Much like the CEO who needed a global payment network but wasn’t in the payments business, shipping CEOs see themselves in the shipping business and not the broker business. Shipping company executives concern themselves with fleet maintenance, operations, and personnel issues and have no desire to add freight brokerage to their list of responsibilities. On the other hand, freight brokerage is a key component of the shipping business and owning a fleet of ships would be pointless if those ships weren’t put to economic use by moving freight around the world. Brokering, as an ancillary business to shipping, is exactly the type of niche market that all-weather companies exploit.

All weather companies featured in previous write ups, such as Texas Pacific Land, have demonstrated their ability to profit under a variety of economic conditions, including the last several decades of declining interest rates, easy money, and low inflation as well as times of inflation and high interest rates. As we add new businesses to our portfolio, we must consider their recent performance and their ability to perform under vastly different macro economic conditions. In order to decide if Clarksons fits our criteria we must first look more closely at its past performance and its business model.

Clarkson’s primary source of revenue is the brokerage business wherein they connect ships with cargo to facilitate efficient global trade. The byproduct of their primary brokerage business is a vast trove of information that can be repackaged as research and intelligence. Repackaging this information and reselling it back to the market as research constitutes the companies second largest line of business, its research business. Clarksons ability to repurpose their brokerage data and resell it as research is similar to the way in which stock exchanges re-purpose their customers order book and sell the data as a research product. The remaining smaller but growing segments of Clarksons business model include its financial services division, which provides futures products to the shipping industry, and its port services business. All of the business lines share the characteristics of low cost operations that re-purpose and leverage the company’s extensive data collection network.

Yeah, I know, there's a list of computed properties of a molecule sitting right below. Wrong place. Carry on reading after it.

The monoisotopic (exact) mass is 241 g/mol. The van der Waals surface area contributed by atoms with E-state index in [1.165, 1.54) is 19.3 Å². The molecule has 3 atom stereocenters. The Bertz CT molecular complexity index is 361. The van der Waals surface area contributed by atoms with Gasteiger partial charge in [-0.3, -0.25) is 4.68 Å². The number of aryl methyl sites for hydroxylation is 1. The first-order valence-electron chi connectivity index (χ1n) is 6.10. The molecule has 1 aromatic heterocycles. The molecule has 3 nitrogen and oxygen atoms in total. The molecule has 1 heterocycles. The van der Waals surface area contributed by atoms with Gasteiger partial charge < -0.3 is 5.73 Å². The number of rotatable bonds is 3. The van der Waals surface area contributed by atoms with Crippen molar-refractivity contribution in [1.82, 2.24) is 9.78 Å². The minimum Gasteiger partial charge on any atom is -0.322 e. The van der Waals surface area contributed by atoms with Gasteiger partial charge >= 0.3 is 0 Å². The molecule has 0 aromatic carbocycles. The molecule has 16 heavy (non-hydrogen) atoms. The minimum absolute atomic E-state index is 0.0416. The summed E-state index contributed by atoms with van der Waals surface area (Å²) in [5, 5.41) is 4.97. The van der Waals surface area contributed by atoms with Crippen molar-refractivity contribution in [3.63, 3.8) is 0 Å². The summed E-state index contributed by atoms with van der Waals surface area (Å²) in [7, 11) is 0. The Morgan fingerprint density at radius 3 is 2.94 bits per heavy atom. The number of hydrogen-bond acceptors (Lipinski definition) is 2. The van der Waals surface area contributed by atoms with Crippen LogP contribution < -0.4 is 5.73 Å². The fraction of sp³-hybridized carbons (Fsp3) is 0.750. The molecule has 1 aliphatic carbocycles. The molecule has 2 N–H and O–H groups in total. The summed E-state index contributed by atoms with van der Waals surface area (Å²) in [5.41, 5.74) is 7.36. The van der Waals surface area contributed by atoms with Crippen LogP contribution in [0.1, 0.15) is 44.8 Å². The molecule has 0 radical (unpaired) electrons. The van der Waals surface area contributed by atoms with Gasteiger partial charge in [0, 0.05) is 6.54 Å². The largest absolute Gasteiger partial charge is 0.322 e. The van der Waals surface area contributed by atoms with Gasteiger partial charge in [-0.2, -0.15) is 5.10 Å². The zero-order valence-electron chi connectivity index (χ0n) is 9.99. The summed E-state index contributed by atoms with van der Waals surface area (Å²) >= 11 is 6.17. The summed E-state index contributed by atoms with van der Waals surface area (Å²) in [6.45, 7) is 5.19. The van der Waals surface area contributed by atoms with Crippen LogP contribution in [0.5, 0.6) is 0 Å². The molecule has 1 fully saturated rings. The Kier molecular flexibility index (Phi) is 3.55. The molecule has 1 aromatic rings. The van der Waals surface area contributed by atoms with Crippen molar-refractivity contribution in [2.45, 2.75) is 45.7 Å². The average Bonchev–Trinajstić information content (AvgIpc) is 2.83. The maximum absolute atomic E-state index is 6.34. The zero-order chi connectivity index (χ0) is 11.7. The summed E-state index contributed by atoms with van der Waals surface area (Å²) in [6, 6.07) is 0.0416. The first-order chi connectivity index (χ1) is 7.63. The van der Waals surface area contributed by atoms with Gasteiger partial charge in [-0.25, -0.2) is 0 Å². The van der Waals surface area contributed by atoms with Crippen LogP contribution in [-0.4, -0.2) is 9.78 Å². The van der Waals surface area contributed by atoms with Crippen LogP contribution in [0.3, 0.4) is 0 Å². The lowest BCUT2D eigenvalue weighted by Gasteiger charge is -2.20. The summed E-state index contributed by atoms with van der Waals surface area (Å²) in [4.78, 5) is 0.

Clarksons business model, which combines a low cost operating structure with a steady inflation proof income stream, should do well in the future even if the future is marked by fundamentally different economic drivers than the past, but for the company to qualify as all weather it must also have performed well during the last low rate, low inflation decades that went before. Over the last decade, Clarkson posted a solid performance against the S&P 500 index, boasting an 8.38% CAGR relative to the S&P 500’s stronger 12.07%. That Clarkson final CAGR lagged the S&P 500 over a single decade is a bit misleading, however, given the fact that different start and end dates will sometimes show Clarkson ahead of the index during the same time period. In fact much of the performance differential between the index and Clarkson stems from Clarksons 20% plus decline that began in the fall of 2021.

Source: barchart

Coincidentally, global freight rates also peaked in the fall of 2021 when a perfect storm of increased demand and global lockdowns drove rates up a full order of magnitude above historic levels. The last year and a half decline in global freight rates and their return to historic norms likely explains Clarksons stock price decline over the same period. Taken as a whole, this track record demonstrates Clarksons ability to profit across a broad range of economic conditions. Should the next decade be inflationary in nature Clarkson’s solid track record should remain intact or even improve and outpace the index.